There’s nowhere better for off-the-beaten track adventures than Kenya, which has 59 National Parks for visitors to explore. You’ve heard of the Big Five – but what about the Samburu Five, a quintet of rare animals a short flight from Nairobi? Hop in a Jeep to the Samburu National Reserve for the five headline acts: the gerenuk, the reticulated giraffe, the Somali ostrich, the Grevy’s zebra and the beisa oryx. While you’re there, meet the Samburu tribe, related to the Maasai. The Samburu are semi-nomadic pastoralists who herd cattle, but also keep sheep, goats and camels. Samburu is one of the best places on earth to see elephant and cheetah; visitors can also go rhino-tracking with Saruni Rhino, a luxury camp that’s an hour and a half from Samburu by car.
If you like the idea of having the Big Five (almost) to yourself, swap the Maasai Mara for Laikipia in central Kenya, which is gaining recognition as one of Kenya’s best safari spots. Laikipia offers plenty of room for discerning explorers and is home to a wealth of endangered species, including roughly half of Kenya’s black rhino population. Why not try an alternative safari here? Explore the region with a walking tour, or go horse-riding or mountain-biking. Another Laikipia lure is Ol Pejeta, the largest black rhino sanctuary in east Africa. Ol Pejeta is home to the last two remaining northern white rhino in the world; it’s also the only place in Kenya where you can see chimpanzees.
Keen climbers and walkers may already know that the snow-capped peak of Mount Kenya is the continent’s second-highest mountain, measuring in at a lofty 5,199 metres. There are plenty of treks to choose from, with options to suit all abilities: the lush, green lowlands make for pleasurable, scenic strolls; thrill-seekers can pick from the main summit, Batian, and the second summit, Nelion (the third peak, Point Lenana, is more accessible at 4,985 metres). Wildlife-lovers are in luck: elephants, Cape buffalo, colobus monkeys, bushbucks and giant forest hogs can be seen in the park’s 228 square miles of foothills. You could also explore Karura Forest just northwest of Nairobi or go hiking in the Ngong Hills, southwest of the capital.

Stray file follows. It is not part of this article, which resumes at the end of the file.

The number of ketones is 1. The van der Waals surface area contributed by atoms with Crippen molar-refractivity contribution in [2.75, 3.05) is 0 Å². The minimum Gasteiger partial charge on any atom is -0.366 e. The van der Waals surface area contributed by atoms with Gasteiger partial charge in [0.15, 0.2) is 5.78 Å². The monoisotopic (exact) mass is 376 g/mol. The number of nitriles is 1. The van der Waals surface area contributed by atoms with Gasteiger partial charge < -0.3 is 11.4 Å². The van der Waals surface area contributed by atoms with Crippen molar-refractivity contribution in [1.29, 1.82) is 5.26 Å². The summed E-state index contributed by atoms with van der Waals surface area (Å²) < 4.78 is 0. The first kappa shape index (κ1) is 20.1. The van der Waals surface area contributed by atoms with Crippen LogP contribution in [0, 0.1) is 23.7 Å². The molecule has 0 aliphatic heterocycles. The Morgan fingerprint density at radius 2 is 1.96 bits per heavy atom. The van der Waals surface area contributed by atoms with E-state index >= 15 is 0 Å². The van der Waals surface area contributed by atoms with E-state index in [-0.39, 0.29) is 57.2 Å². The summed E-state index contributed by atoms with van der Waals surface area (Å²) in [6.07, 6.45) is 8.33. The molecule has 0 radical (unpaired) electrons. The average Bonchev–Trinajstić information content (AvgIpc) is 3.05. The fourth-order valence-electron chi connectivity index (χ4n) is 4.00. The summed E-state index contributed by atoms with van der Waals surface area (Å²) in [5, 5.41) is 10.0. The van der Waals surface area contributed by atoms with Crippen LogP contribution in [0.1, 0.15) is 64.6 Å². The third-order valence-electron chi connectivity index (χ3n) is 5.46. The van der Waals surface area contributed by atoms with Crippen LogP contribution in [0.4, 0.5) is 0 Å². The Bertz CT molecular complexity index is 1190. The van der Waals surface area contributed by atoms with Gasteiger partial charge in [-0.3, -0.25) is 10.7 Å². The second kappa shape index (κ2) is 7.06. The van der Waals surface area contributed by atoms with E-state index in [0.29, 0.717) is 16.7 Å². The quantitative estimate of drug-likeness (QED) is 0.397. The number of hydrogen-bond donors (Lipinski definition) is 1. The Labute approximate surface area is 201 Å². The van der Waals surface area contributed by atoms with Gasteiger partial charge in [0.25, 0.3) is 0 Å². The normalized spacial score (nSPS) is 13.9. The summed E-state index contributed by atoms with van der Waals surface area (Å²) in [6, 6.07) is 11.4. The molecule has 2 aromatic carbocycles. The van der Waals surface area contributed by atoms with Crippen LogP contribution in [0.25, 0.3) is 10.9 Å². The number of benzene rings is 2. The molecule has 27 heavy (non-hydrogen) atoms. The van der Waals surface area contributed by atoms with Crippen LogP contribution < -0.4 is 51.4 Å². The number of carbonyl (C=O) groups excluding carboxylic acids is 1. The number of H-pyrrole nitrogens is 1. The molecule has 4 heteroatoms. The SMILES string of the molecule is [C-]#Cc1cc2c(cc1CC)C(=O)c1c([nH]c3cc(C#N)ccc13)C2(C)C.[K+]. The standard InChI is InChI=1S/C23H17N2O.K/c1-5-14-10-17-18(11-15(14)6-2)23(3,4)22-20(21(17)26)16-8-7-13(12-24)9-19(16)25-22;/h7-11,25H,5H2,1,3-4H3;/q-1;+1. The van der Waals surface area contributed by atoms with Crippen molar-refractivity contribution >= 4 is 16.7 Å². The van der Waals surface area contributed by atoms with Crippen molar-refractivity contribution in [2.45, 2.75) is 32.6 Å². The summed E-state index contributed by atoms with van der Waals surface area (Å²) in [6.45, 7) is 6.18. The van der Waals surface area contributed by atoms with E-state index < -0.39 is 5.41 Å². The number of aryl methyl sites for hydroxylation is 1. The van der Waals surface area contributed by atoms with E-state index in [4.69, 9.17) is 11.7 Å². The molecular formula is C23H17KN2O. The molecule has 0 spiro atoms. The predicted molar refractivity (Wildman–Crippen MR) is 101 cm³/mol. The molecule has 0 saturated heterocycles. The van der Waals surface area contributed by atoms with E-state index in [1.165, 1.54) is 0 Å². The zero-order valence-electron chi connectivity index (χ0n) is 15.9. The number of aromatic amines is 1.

If you love the idea of experiencing island life, Kenyan style, head to Manda or Lamu: two beautiful, historic islands off the Lamu Archipelago of Kenya, linked by a ferry service. On Manda, discover the ruins of the once-prosperous ports of Takwa and Manda town, which date back to the ninth century. There are no roads on Lamu – instead, locals get around on foot or by boat, and donkeys are used to pull carts and transport goods. These unspoiled coastlines make for incredible diving and snorkelling.
Land-lovers might prefer to spend time at Shimba National Reserve, which is just a couple of hours from Mombasa. This ideal day trip stars Kenya’s only population of Sable Antelope; visitors can also admire more than 700 elephants roving in the park. Here, Kenya’s wildlife comes with beautiful views of the Indian Ocean. Hikers should head to the Chyulu Hills, just west of Tsavo, considered to be some of the youngest volcanic mountains in the world. This trekkers’ paradise is bordered by an expanse of black lava flow known as Shetani: the source of many local legends. The region is famous for its elephant herds, leopard and breathtaking views from the Hills. Go horse-riding, camping, mountain climbing and bird watching; look out for buffalo, bushbucks, elands, giant forest hogs, bush pigs, reedbucks and giraffes – plus myriad reptiles and insects.
The magnificent expanse of Lake Victoria lies at Kenya’s Western frontier. This massive (nearly 70,000 sq kms) lake forms a natural boundary between Kenya, Tanzania and Uganda. The lake is at the heart of the African continent – it’s the source of its mightiest river, the Nile, and its mighty body of water is rich in fish life, with shimmering shoals of colourful cichlids and large Nile perch. Many visitors to the lake are lured here by the latter: Nile perch are ranked as a world-class game fish. Join a fishing expedition, or explore Kisumu: a quiet port town on the Lakeshore, which has elegant colonial architecture and wide streets. Get your wildlife fix at the Kisumu Impala Sanctuary, which shelters herds of impalas and zebras; its animal orphanage protects cheetahs and baboons.